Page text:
Eating today has become complicated and for no good reason.
People rely on health experts to tell them what's good and what's not. The problem is, researchers aren't any closer to finding out specifically what's causing high rates of obesity, diabetes, hypertension and stroke.
We are swayed by the latest scientific research or food craze, but nothing seems to work.
My explanation for our growing rates of chronic disease: food culture.
Food culture is a combination of habits, rules, taboos and manners influencing what and how we eat. Every country and every person has a unique perception of how food influences their life. Even though most developed nations have an abundance of food, how it's valued can be completely different.
Nations with traditional cuisines, like the French, Greek, Italian and Spanish, are supported by their beliefs, ethics and religion to form eating practices protecting their health. For example, French diets are generally higher in fat, but French people tend to dine with family and friends and rarely have seconds or snacks. As a result, the prevalence of obesity in France is considerably lower than in NZ. Food doesn't take over their life, rather it becomes part of their life.
Whether eating patterns here are guided by a similar way of thinking is questionable (to say the least). The way we view food has clearly taken a turn for the worse and if we did have a food culture, it would be hard to define.
"Eat anything at anytime" is one way I'd describe it.
The Western diet adds insult to injury. It's loaded with processed food and meat, added sugar and fat. Lots of bad stuff, minus all of the good - fruit, veg and wholegrains. We have essentially created a way of eating ourselves to death - a feat that our third world would struggle to comprehend.
Something needs to change.
Five tips to get eating habits on track:
1. Aim to eat wholefoods
By wholefoods I mean foods that haven't been tampered with or are minimally processed. If a food needs to capture your attention with colourful packaging and exaggerated health claims then a healthier option probably exists. Some food manufacturers use sketchy health claims to sell their products, when in fact their products are loaded with sugar, salt and fat. Instead, stock up on fruit and veg, lean meats and fish, and dairy - these foods don't need to tell you they're healthy in order to sell.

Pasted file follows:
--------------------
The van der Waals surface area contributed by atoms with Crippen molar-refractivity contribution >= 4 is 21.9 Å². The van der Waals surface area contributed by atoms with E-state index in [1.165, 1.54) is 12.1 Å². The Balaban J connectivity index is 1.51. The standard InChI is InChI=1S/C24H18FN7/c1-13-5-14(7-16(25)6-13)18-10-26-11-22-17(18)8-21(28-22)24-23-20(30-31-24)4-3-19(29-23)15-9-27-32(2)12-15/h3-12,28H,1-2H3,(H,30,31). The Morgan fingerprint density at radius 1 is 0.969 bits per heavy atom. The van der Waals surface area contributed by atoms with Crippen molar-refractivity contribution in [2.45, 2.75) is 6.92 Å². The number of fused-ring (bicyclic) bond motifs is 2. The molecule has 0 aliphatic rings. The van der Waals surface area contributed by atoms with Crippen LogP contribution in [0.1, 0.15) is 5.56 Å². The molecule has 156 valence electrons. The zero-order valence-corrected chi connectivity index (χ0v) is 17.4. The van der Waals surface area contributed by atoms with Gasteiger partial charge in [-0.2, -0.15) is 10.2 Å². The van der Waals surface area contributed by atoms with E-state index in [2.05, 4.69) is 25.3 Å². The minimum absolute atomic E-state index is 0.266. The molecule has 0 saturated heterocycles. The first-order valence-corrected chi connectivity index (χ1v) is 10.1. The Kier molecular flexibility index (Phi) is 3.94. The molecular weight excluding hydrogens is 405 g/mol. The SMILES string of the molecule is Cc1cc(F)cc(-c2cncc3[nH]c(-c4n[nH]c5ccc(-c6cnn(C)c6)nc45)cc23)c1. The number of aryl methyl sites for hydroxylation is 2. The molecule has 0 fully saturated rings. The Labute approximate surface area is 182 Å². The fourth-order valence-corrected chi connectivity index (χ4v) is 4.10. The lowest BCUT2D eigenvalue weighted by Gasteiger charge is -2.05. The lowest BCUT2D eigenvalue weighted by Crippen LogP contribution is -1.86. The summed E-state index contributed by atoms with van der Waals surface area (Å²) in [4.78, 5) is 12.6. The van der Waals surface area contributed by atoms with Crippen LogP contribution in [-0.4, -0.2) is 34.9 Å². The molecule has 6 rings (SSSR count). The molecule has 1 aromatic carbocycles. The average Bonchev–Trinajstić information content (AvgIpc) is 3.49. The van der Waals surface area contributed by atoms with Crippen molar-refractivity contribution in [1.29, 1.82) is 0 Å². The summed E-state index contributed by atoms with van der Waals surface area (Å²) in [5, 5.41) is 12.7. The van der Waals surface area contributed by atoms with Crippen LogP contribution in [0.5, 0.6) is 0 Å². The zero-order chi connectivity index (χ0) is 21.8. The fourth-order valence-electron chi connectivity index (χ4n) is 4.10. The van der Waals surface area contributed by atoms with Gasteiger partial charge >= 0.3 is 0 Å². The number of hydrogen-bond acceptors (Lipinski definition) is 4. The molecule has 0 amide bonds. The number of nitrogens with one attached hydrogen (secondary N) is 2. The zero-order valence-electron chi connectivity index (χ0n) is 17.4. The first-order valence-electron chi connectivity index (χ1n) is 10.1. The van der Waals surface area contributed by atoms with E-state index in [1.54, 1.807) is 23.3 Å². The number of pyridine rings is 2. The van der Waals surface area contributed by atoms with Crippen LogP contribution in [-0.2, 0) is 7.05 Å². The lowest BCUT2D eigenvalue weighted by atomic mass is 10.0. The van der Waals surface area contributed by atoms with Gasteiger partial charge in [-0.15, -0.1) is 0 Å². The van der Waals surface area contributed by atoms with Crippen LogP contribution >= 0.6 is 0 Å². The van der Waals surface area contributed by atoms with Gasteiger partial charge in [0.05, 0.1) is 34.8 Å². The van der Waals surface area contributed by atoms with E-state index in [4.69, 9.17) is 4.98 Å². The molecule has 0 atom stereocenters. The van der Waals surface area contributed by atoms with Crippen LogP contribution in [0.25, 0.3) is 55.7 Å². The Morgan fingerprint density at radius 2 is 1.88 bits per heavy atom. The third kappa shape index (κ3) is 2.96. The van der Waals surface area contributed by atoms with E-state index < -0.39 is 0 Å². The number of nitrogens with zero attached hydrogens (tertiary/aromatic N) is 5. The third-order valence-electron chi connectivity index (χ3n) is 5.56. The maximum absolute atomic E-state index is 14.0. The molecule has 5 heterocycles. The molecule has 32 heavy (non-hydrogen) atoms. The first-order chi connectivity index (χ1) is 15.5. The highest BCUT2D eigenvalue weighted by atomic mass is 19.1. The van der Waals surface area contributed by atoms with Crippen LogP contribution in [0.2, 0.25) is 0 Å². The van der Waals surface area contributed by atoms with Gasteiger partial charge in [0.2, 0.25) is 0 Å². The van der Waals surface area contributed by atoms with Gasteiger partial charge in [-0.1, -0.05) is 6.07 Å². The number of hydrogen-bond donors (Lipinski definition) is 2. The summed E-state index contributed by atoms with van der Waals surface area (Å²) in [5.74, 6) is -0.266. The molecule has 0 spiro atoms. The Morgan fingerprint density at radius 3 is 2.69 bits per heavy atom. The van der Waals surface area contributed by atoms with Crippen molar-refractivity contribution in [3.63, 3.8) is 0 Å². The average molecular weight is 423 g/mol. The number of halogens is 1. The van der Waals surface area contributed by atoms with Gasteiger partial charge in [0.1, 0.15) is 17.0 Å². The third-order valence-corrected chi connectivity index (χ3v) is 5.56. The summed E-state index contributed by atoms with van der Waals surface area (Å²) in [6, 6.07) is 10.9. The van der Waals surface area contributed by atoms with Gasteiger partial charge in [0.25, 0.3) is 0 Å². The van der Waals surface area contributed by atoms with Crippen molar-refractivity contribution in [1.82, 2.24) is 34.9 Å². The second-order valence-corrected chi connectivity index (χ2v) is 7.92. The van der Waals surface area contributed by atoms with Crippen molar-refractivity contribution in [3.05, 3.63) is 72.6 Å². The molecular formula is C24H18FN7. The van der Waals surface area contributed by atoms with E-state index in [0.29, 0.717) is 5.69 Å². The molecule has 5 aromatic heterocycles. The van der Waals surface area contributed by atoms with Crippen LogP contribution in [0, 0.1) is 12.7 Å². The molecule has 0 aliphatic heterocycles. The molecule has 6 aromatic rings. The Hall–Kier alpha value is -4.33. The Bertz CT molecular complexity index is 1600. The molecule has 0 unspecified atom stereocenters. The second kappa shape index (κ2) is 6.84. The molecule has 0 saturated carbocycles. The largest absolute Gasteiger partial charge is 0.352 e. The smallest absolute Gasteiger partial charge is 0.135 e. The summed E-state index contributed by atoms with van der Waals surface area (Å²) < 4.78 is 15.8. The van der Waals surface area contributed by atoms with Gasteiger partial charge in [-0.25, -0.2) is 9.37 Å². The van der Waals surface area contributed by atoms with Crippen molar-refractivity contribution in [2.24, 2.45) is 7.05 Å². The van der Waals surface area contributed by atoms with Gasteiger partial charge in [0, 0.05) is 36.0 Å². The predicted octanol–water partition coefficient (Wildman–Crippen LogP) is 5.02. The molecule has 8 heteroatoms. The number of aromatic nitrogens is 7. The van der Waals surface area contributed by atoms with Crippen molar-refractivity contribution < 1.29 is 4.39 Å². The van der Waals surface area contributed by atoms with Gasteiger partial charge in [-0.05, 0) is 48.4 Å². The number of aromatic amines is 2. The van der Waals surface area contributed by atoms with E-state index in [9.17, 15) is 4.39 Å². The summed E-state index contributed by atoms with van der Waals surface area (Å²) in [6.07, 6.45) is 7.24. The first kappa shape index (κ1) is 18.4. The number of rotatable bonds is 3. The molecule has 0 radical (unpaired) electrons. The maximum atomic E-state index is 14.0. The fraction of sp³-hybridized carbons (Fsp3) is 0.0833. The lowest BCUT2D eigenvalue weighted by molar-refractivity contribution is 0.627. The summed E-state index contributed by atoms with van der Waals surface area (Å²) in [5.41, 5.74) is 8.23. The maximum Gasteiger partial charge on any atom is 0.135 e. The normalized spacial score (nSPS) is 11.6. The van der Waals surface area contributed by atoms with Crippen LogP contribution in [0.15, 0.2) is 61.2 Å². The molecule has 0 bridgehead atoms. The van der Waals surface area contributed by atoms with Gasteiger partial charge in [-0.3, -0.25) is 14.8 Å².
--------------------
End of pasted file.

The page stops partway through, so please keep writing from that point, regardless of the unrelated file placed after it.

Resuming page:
2. Cook up a storm
Cooking stimulates our creativity and proves we don't need to buy sugar, salt and fat laden takeout to make a tasty dish. It is the link between what nature has provided and the food we put on our plate. Experiment and try new things. Have a go at recreating your favourite Mediterranean dish - because we all know a diet rich in fresh fruit and veg, wholegrains, fish, beans and healthy fats is good for us.
3. Dine at the table
These days everyone tends to eat on the run, at their desk or distracted by technology. Taking time to sit down and relish meal time is a virtue left for the weekend (at best). It's important to eat mindfully and appreciate your tucker. Plus, paying attention to what you eat can help you lose weight. Share what you cook with friends and family, and let them return the favour.
4. Bake your own treats
Food offers some of the greatest pleasure in life. It's in our biology to crave those energy dense snacks. What used to be time consuming and expensive to make can now be purchased up the road for chump change. If we force ourselves to invest time and effort in to prep, the chances are, we wouldn't be eating sweet treats as often.
5. Eat slowly and surely
Ask yourself: do you eat until you're full or until you're no longer hungry? Having the willpower to leave a little on the plate eludes many of us, especially once it's paid for. By eating with our eyes and not our belly we ignore our body's signals telling us to put the fork down. Feeling full may not happen until 20 minutes after we've finished, so try leaving the table a little hungry. Take the rest home in a doggy bag for tomorrow's lunch.
Dave Shaw is a registered dietitian and nutritionist. Follow him on Twitter here.